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• Sunday, February 24th, 2019
sharp edge

The only fully meaningful tests of a sharpened edge are its performance and endurance in its assigned task. Nonetheless, at the sharpening station it is convenient to use surrogate tests to evaluate the fresh edge. Even with high confidence in your sharpening procedure, it is helpful to ensure the edge meets your expectations before you put it to work. This is especially so for plane blades.

I do two evaluations. Most important, I look at the edge. The irony is that being able to see it means it probably is not good enough. 

Look almost straight on at the edge under a bright light, preferably with magnification, and try to catch a reflection off the edge. I use the large, low-power lens in the articulating art lamp at my bench. Play the blade under the light, searching for a reflection. If it is really sharp, there is none to see. This is difficult to photograph, but the O-1 edge shown above is about as pristine as it gets. The narrow secondary bevel and a few dust particles are visible but the edge is clean and invisible.

Examine all along the edge. It may be fine except for a defective blip that reveals itself by reflecting light. That may be acceptable for a mortise chisel but an unwelcome frustration for a smoothing plane blade going to work on pearwood. Below is a used edge with several obvious blips, even though the rest of the edge is pretty sharp.  

A2 steel chipping

Because the endpoint of this evaluation is a negative observation, and there are probably differing levels of sharpness within that, I like to also have some positive demonstration of the edge’s capability. 

My preferred functional test is to shave hair on my arm. I gently bring the edge up to just a few hairs. For a smoothing plane blade, for example, I want to see those hairs well-nigh pop off with minimal pressure. I find the amount of pressure needed to cut hairs is a good indicator of sharpness. Using hairs growing at different angles or of different stiffness can be even further revealing. With just a little experience, it becomes easy to reliably differentiate high levels of sharpness. After all, we intuitively use this sense all the time when shaving with a manual razor.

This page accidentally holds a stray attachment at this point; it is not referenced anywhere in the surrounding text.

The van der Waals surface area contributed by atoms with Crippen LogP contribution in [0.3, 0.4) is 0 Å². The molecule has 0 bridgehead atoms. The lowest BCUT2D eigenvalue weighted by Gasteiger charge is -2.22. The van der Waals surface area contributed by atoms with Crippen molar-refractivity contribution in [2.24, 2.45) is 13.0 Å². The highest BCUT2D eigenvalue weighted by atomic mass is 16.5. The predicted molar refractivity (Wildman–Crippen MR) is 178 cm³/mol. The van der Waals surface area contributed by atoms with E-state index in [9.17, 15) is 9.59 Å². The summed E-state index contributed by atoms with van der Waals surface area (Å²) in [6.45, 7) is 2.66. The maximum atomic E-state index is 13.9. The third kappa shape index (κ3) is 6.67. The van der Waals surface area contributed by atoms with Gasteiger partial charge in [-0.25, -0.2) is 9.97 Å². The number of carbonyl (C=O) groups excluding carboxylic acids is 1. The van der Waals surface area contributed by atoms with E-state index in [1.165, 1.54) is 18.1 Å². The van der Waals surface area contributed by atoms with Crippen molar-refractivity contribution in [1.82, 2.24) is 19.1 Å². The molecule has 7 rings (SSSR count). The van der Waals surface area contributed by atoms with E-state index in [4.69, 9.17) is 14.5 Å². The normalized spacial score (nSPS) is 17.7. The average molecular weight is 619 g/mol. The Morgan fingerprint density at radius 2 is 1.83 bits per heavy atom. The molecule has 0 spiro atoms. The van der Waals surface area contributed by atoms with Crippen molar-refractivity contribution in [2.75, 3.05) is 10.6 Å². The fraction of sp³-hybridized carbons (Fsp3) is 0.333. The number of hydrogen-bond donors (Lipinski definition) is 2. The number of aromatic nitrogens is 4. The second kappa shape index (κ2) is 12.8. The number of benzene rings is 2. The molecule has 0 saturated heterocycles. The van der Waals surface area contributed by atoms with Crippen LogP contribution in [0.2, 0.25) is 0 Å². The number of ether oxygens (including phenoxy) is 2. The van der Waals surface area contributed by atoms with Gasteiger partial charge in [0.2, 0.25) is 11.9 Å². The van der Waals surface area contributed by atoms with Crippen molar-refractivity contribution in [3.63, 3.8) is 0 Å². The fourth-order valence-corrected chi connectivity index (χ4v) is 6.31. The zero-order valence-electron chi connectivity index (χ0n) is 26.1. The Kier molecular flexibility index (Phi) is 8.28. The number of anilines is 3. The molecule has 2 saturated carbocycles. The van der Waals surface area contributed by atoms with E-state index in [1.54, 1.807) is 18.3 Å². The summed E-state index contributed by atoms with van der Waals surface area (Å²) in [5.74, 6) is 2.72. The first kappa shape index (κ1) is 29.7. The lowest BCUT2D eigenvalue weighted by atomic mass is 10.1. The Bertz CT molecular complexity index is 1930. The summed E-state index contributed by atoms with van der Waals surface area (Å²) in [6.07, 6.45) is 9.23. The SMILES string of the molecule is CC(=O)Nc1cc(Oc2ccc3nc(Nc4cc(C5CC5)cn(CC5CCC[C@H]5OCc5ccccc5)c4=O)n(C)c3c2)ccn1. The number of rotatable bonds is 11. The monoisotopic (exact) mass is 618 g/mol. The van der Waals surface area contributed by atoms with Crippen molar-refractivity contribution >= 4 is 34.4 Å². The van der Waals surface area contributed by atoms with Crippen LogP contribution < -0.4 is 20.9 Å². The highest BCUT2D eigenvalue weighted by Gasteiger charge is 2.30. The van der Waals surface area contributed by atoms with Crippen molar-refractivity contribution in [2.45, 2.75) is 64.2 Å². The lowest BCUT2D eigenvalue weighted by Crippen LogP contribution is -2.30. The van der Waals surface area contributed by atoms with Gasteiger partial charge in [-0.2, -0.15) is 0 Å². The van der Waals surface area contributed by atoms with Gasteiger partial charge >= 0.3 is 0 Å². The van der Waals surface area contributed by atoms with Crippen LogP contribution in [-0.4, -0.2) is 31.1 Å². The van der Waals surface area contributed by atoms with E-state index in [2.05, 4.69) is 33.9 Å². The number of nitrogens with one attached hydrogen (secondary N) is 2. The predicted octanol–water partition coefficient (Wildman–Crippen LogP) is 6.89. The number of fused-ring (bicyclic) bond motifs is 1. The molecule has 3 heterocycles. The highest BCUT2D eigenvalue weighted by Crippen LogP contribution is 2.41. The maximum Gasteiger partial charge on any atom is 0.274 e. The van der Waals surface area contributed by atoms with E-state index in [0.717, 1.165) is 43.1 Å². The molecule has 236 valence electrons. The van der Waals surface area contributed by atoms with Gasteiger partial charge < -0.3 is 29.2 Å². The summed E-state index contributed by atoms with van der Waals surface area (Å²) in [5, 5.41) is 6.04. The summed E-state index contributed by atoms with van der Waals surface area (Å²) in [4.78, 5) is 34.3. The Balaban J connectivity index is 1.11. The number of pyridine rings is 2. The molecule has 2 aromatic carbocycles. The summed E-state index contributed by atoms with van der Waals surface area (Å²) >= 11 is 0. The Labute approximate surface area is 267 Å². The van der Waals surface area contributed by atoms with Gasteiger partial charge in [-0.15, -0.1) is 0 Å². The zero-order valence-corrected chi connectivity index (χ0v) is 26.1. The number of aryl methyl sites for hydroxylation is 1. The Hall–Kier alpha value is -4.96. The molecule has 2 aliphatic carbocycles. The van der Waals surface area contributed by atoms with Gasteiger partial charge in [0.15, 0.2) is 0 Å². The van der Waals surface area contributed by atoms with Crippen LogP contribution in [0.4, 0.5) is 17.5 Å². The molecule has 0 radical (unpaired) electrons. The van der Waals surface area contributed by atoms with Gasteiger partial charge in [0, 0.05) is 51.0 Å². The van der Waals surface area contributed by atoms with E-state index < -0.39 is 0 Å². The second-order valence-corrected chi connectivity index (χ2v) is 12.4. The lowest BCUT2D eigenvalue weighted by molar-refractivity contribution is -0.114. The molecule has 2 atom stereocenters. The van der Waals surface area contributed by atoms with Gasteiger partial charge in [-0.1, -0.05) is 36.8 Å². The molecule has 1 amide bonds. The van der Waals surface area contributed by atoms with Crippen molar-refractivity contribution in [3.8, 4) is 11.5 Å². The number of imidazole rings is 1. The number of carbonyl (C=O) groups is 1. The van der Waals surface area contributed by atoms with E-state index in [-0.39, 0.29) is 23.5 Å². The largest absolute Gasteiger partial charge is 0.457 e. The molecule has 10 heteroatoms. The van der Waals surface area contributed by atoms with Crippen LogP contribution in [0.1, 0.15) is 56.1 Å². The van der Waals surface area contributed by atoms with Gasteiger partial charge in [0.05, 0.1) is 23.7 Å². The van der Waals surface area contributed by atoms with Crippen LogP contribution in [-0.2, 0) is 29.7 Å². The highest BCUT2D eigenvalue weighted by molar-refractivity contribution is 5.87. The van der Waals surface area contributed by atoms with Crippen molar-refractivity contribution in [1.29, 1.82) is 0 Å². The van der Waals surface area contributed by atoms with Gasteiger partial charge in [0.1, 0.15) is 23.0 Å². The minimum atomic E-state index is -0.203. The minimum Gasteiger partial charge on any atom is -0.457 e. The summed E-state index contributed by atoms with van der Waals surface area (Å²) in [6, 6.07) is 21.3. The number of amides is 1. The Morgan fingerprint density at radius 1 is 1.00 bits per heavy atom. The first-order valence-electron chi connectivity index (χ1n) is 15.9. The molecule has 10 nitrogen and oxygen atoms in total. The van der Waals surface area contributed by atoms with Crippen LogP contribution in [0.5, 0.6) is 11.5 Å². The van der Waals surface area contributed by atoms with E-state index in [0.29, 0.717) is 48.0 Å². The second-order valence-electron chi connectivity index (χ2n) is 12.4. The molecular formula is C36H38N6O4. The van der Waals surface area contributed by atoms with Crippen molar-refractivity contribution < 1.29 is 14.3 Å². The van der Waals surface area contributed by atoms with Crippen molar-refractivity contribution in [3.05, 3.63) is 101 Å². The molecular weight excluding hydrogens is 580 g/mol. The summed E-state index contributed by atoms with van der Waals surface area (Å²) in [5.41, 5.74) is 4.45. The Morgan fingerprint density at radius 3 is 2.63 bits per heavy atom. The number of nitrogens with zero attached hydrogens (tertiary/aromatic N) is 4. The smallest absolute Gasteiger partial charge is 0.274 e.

If the edge performs well on the hair test and the sight test does not show defects, I’m happy with it. For easy sharpening jobs such as chisels, sure, it’s often adequate to just trust that my usual sharpening sequence produced a good edge. For almost all plane blades, however, I do test the edge visually and functionally before putting it to work. 

All of this assumes, by the way, that geometry of the edge is satisfactory – squareness, camber, and angles, as appropriate.  

Some woodworkers are comfortable with other tests. A good one is to pare the end grain of a soft wood. Little pressure should be needed to make a very thin, clean slice without collapsing the wood’s vessels. Practice will soon reveal how a very sharp edge acts in this test. 

Another method is to see how low an angle you can engage the edge as you slide it along your fingernail. I don’t like aiming a sharp tool toward my cuticle. The barrel of a plastic disposable pen is a better, safer test surface.

One method that I do not think is useful is to feel the edge by brushing your finger across (not along!) it. Yes, you can tell a really dull edge from a decent one but I do not find this is a good way to differentiate high levels of sharpness needed for woodworking.

Category: Techniques
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3 Responses

  1. 1
    David Gendron 

    Good info there, I just gave an intro to sharpening workshop last week and these are exactly what I’ve talked about!! Showing the students under the magnifying glass the difference between a dull edge and one freshly sharpened!
    It’s amazing what you can’t see when you know what to look for!!

    Cheers

  2. 2
    Carl Stammerjohn 

    Spot on, Rob. I couldn’t agree more. One other way to check is to slice a sliver off the edge of a piece of paper. Hard to describe in print but I’m sure you know what I’m talking about. It’s not as reliable a test but more dramatic in front of a class.

  3. 3
    Rob 

    David and Carl, thanks for the comments.
    Rob

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